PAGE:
Oh how we’re loving the abundant blooms throughout the country – gardens and windowboxes overflowing with beauty!
We walk down Kirk’s own street to the town below, dodging the raindrops as we go – well, those flowers are so lush because of the frequent showers, right?
Snuff Cottage? I wonder why…perhaps it was made here in ages past?
Well we can’t find anyplace open for lunch today in tiny Culross, so off we go again…to a castle topped village!

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Edinburgh Explorations

Saturday, August 5, 2017
Edinburgh, Scotland

Interested in a Music and Markets Tour? We’d love to hear from you!  How about an unforgettable holiday with us at  New Years’ Jazz in Italy?

Last night dixieland jazz in a pub, this morning medieval tunes on period instruments in the Queen’s Hall, our sole Festival concert.On our way to the Royal Mile we pass children rehearsing Korean Samul Nori for their afternoon gig – their performance will be a bit more cultured than the first one we see on the Mile – on a tightrope, telling jokes in between playing his fiddle as he balances.
A block off the mile we find a cute French restaurant and enjoy a delicious meal and some French conversation along with a gorgeous view across to the New Town and Calton Hill.Heading back to the Mile, we walk downhill towards Holyrood Castle, passing a pretty Tollhouse,and find that this is a much quieter part of Old Town – one we MUCH prefer. Peeking into Canongate Kirk, where the royals go when they’re in town,we listen to a young cellist, part of the Edinburgh Fringe Festival, and find out that, in addition to the street theater and comedy that is a huge part of the Fringe, there’s some lovely classical music as well! A little further down we tuck into  lovely Dunbar’s Close Garden before stopping for tea at Clarinda’s Tea Rooms – quintessential Tea Room style, no? And the scones and tea were delicious!A pretty 17th-century courtyard, White Horse Close is worth a peek – from here, centuries ago, the Edinburgh stagecoach left for London, an 8-day trip.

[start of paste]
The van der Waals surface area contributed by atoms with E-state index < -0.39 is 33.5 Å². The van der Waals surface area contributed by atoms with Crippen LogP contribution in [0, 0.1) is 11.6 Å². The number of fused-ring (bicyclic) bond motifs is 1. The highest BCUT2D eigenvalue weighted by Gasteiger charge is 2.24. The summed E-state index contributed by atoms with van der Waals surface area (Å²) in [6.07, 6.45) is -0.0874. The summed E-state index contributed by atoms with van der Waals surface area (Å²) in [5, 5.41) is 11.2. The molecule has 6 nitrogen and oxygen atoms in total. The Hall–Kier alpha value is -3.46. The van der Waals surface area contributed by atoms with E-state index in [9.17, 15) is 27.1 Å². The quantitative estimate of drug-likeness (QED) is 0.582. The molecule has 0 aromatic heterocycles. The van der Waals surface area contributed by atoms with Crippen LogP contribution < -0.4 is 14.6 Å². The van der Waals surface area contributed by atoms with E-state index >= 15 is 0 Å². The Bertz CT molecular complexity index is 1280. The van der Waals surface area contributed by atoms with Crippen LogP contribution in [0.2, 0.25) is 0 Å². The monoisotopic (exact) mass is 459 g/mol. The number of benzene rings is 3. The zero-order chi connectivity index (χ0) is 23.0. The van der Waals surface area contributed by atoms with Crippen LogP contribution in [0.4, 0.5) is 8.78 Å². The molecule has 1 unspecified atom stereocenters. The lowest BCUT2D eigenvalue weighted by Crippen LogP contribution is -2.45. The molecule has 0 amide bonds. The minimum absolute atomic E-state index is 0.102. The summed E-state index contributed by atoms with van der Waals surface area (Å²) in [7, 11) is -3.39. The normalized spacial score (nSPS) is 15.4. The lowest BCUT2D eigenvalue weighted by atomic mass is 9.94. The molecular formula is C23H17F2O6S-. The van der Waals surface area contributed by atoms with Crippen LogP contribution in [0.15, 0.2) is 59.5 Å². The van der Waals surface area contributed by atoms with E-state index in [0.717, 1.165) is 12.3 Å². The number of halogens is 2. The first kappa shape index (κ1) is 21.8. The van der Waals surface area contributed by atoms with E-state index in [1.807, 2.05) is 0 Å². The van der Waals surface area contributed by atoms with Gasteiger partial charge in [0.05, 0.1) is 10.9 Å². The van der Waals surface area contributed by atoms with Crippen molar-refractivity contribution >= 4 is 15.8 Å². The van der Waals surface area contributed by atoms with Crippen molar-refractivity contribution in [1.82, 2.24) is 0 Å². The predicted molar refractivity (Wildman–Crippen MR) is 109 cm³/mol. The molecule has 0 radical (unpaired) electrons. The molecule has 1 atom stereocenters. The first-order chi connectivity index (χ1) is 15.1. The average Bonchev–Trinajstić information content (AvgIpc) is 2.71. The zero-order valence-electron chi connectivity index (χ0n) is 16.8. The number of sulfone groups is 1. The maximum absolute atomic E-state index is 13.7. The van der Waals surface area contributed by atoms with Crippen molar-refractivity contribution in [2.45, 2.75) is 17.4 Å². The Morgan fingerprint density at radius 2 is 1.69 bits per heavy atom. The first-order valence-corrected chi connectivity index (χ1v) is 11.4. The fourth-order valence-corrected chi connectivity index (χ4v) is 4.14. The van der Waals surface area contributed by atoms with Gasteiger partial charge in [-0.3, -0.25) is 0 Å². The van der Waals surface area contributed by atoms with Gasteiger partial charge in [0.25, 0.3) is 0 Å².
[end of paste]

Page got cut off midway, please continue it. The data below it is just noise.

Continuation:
Since the 16th century the Palace of Holyroodhouse has marked the end of the Royal Mile. Smartly tartaned staff admit ticket holders – we’ll do that on our next visit, since my wish is to see the Castle – so up the Royal Mile we go again, listening to a piper as we near the top! It’s been 21 years since we were here for Hogmany, Edinburgh’s New Years’ celebration when we toured the Castle complex in blustery winds and snow – I can remember shivering through our tour! During the Festival the Esplanade is filled with bleachers seating tens of thousands to watch the nightly Tattoo – tickets sell out MONTHS before! So it’s hard to find a spot to take in the expansive views I recall – but we find one  and it’s worth the hunt as we gaze across the city to the Firth of Forth and beyond, thankful for a spot of good weather.
We won’t take time for a tour today, but it’s certainly something we’ll include if we do put together a Music and Markets Edinburgh Festival Trip – which is becoming more and more appealing as we get to know the city better.
As we descend the Mile, we take a turn down to the right, to Grassmarket, a colorful swathe of Old Town tucked against uppertown’s walls,and walk on past Greyfriars Cemetery, where Edinburgh’s favorite pup, Greyfriars Bobby, famous for standing by his master’s grave for 14 years (did you see the 1960s Disney flick?) is memorialized with his own statue, as well as a namesake pub. Our Edinburgh day is complete with another delicious meal, this time at Lovage, off the lower Mile, which has become our favorite part of Old Town, and a lovely city sunset. We’ll be back, Edinburgh!